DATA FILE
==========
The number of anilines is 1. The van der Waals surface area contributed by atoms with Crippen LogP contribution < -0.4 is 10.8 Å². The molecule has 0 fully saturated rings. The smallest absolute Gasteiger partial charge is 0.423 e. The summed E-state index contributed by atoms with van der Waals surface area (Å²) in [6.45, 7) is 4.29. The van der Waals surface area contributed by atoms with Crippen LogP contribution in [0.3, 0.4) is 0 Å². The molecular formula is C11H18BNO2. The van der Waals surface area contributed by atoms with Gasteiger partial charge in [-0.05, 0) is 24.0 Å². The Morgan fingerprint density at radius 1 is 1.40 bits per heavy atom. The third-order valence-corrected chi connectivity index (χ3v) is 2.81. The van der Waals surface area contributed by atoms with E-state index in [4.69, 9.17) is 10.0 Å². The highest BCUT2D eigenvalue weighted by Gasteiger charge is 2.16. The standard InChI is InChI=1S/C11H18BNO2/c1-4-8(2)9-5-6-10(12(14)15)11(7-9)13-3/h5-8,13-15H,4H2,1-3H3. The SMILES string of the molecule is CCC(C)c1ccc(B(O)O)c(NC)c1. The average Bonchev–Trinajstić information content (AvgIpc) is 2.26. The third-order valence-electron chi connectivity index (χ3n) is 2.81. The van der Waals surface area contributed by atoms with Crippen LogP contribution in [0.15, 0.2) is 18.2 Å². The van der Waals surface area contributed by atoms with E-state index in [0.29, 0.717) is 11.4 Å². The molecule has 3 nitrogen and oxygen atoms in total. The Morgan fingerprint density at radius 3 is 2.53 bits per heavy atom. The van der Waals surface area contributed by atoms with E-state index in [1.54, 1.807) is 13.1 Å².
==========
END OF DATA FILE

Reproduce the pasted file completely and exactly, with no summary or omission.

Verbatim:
The number of anilines is 1. The van der Waals surface area contributed by atoms with Crippen LogP contribution < -0.4 is 10.8 Å². The molecule has 0 fully saturated rings. The smallest absolute Gasteiger partial charge is 0.423 e. The summed E-state index contributed by atoms with van der Waals surface area (Å²) in [6.45, 7) is 4.29. The van der Waals surface area contributed by atoms with Crippen LogP contribution in [0.3, 0.4) is 0 Å². The molecular formula is C11H18BNO2. The van der Waals surface area contributed by atoms with Gasteiger partial charge in [-0.05, 0) is 24.0 Å². The Morgan fingerprint density at radius 1 is 1.40 bits per heavy atom. The third-order valence-corrected chi connectivity index (χ3v) is 2.81. The van der Waals surface area contributed by atoms with E-state index in [4.69, 9.17) is 10.0 Å². The highest BCUT2D eigenvalue weighted by Gasteiger charge is 2.16. The standard InChI is InChI=1S/C11H18BNO2/c1-4-8(2)9-5-6-10(12(14)15)11(7-9)13-3/h5-8,13-15H,4H2,1-3H3. The SMILES string of the molecule is CCC(C)c1ccc(B(O)O)c(NC)c1. The average Bonchev–Trinajstić information content (AvgIpc) is 2.26. The third-order valence-electron chi connectivity index (χ3n) is 2.81. The van der Waals surface area contributed by atoms with Crippen LogP contribution in [0.15, 0.2) is 18.2 Å². The van der Waals surface area contributed by atoms with E-state index in [0.29, 0.717) is 11.4 Å². The molecule has 3 nitrogen and oxygen atoms in total. The Morgan fingerprint density at radius 3 is 2.53 bits per heavy atom. The van der Waals surface area contributed by atoms with E-state index in [1.54, 1.807) is 13.1 Å².